Seniors can do their part to help the environment
The phrase green living has gained popularity in recent years and refers to choosing to live in a way that promotes a positive impact on the environment.
And while saving the planet may seem like a lofty goal for just one person, the smallest changes in our daily lives can collectively make a noticeable difference. With Earth Day just around the corner on Friday, many seniors may be wondering how they might do their part.
The following list highlights a variety of simple ways for seniors, whether living independently in their own homes or within a retirement community, to live more sustainably.
We no doubt have best of intentions when we diligently separate recyclables from trash in our homes. Believe it or not, however, there are likely things you have been tossing in the recycling bin that should not actually be recycled, and when a batch of recyclables contains such items, the entire batch is contaminated and must go to a landfill instead.
For example, items like pizza boxes and takeout containers should be scraped clean of food residue prior to recycling. Plastic bags should be taken to retail stores with bins designated for collecting and recycling them. Call your local municipality for a specific list of items accepted in your town’s recycling program.
Minimize single-use plastics
According to the United States Environmental Protection Agency, of the more
than 35 million tons of plastics generated in the Unites States in 2018, only 8.7% was recycled. In addition to recycling all accepted plastics, look for ways to limit the use of plastics in general.
Instead of individual, disposable plastic bottles of water, consider using a reusable bottle and refilling it as needed. Instead of disposable plastic storage bags, use resealable silicon bags. Many grocery stores encourage the use of reusable shopping bags, some even offering a small discount to customers who use them.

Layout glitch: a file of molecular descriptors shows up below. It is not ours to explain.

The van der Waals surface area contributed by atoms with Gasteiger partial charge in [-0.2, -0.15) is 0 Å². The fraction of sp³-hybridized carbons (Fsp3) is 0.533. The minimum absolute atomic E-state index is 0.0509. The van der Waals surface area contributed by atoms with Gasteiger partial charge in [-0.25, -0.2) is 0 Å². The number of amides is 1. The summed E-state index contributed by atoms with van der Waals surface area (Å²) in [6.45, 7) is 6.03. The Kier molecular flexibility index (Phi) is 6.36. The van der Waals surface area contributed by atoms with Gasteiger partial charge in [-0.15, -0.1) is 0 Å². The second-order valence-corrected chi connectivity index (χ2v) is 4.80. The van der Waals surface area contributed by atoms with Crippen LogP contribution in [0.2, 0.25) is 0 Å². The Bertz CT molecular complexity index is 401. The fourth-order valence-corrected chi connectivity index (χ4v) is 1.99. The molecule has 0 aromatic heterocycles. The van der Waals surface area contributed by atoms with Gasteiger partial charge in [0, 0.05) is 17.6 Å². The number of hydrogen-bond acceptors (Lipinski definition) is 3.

Reduce energy and water consumption
Something as simple as swapping your lightbulbs to LED bulbs and installing low-flow shower heads will reduce energy usage by at least 75% and water usage by at least 60%, and chances are you won’t even notice the difference day to day!
In the Anna T. Jeanes
Building on The Hickman campus, all the common areas have motion-sensored lighting to save on electricity.
Purchase sustainable products
It may come as a surprise that many of the products we use, from personal toiletries to cleaning supplies, take a toll on the environment in terms of the chemicals they contain as well as their plastic packaging.
Consider switching to products that have a more limited impact on the environment, such as bamboo toothbrushes, non-toxic cleaning materials (or make your own) and using washable cleaning cloths instead of paper towels.
Donate and repurpose
Spring cleaning presents an opportunity to practice environmental mindfulness. An old T-shirt full of holes and stains makes an excellent cleaning rag; that wooden crate that held your clementines from the grocery store easily doubles as pantry organization. Towels and sheets that have seen better days will be welcomed at your local animal shelter.
Many organizations — such as Goodwill, Salvation Army and Green Drop — accept donations of items in good condition, making it easy to extend the life of things for which we no longer have a need and keep them out of landfills.